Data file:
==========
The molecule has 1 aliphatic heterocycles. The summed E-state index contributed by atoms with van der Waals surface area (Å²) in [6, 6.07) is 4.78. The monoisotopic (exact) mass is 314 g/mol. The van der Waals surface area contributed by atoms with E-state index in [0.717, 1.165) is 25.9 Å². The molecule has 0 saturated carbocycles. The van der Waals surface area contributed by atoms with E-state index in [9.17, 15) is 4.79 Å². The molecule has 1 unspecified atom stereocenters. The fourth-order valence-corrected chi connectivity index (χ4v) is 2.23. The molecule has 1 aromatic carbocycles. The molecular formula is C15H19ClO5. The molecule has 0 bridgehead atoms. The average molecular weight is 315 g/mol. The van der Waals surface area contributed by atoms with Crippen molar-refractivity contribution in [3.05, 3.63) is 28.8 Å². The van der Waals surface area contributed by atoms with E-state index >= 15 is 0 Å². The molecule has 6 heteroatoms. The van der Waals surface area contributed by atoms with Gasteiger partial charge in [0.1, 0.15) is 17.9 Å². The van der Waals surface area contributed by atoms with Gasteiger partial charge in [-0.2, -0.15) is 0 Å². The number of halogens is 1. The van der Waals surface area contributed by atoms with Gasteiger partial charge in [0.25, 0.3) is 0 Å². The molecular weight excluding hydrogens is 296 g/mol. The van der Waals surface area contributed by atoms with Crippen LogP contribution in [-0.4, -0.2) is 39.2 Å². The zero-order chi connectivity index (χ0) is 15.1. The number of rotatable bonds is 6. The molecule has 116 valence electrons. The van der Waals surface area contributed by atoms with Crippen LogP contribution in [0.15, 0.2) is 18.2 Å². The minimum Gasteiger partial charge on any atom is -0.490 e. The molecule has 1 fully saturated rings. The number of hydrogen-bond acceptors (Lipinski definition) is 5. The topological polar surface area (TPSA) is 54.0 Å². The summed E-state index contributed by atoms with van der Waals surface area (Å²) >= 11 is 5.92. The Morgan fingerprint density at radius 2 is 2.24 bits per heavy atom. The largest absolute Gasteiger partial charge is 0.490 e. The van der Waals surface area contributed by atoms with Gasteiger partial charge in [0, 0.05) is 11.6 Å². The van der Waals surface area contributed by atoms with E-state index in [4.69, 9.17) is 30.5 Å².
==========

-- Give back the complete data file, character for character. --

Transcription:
The molecule has 1 aliphatic heterocycles. The summed E-state index contributed by atoms with van der Waals surface area (Å²) in [6, 6.07) is 4.78. The monoisotopic (exact) mass is 314 g/mol. The van der Waals surface area contributed by atoms with E-state index in [0.717, 1.165) is 25.9 Å². The molecule has 0 saturated carbocycles. The van der Waals surface area contributed by atoms with E-state index in [9.17, 15) is 4.79 Å². The molecule has 1 unspecified atom stereocenters. The fourth-order valence-corrected chi connectivity index (χ4v) is 2.23. The molecule has 1 aromatic carbocycles. The molecular formula is C15H19ClO5. The molecule has 0 bridgehead atoms. The average molecular weight is 315 g/mol. The van der Waals surface area contributed by atoms with Crippen molar-refractivity contribution in [3.05, 3.63) is 28.8 Å². The van der Waals surface area contributed by atoms with E-state index >= 15 is 0 Å². The molecule has 6 heteroatoms. The van der Waals surface area contributed by atoms with Gasteiger partial charge in [0.1, 0.15) is 17.9 Å². The van der Waals surface area contributed by atoms with Gasteiger partial charge in [-0.2, -0.15) is 0 Å². The number of halogens is 1. The van der Waals surface area contributed by atoms with Gasteiger partial charge in [0.25, 0.3) is 0 Å². The molecular weight excluding hydrogens is 296 g/mol. The van der Waals surface area contributed by atoms with Crippen LogP contribution in [-0.4, -0.2) is 39.2 Å². The zero-order chi connectivity index (χ0) is 15.1. The number of rotatable bonds is 6. The molecule has 116 valence electrons. The van der Waals surface area contributed by atoms with Crippen LogP contribution in [0.15, 0.2) is 18.2 Å². The minimum Gasteiger partial charge on any atom is -0.490 e. The molecule has 1 fully saturated rings. The number of hydrogen-bond acceptors (Lipinski definition) is 5. The topological polar surface area (TPSA) is 54.0 Å². The summed E-state index contributed by atoms with van der Waals surface area (Å²) >= 11 is 5.92. The Morgan fingerprint density at radius 2 is 2.24 bits per heavy atom. The largest absolute Gasteiger partial charge is 0.490 e. The van der Waals surface area contributed by atoms with Gasteiger partial charge in [0, 0.05) is 11.6 Å². The van der Waals surface area contributed by atoms with E-state index in [4.69, 9.17) is 30.5 Å².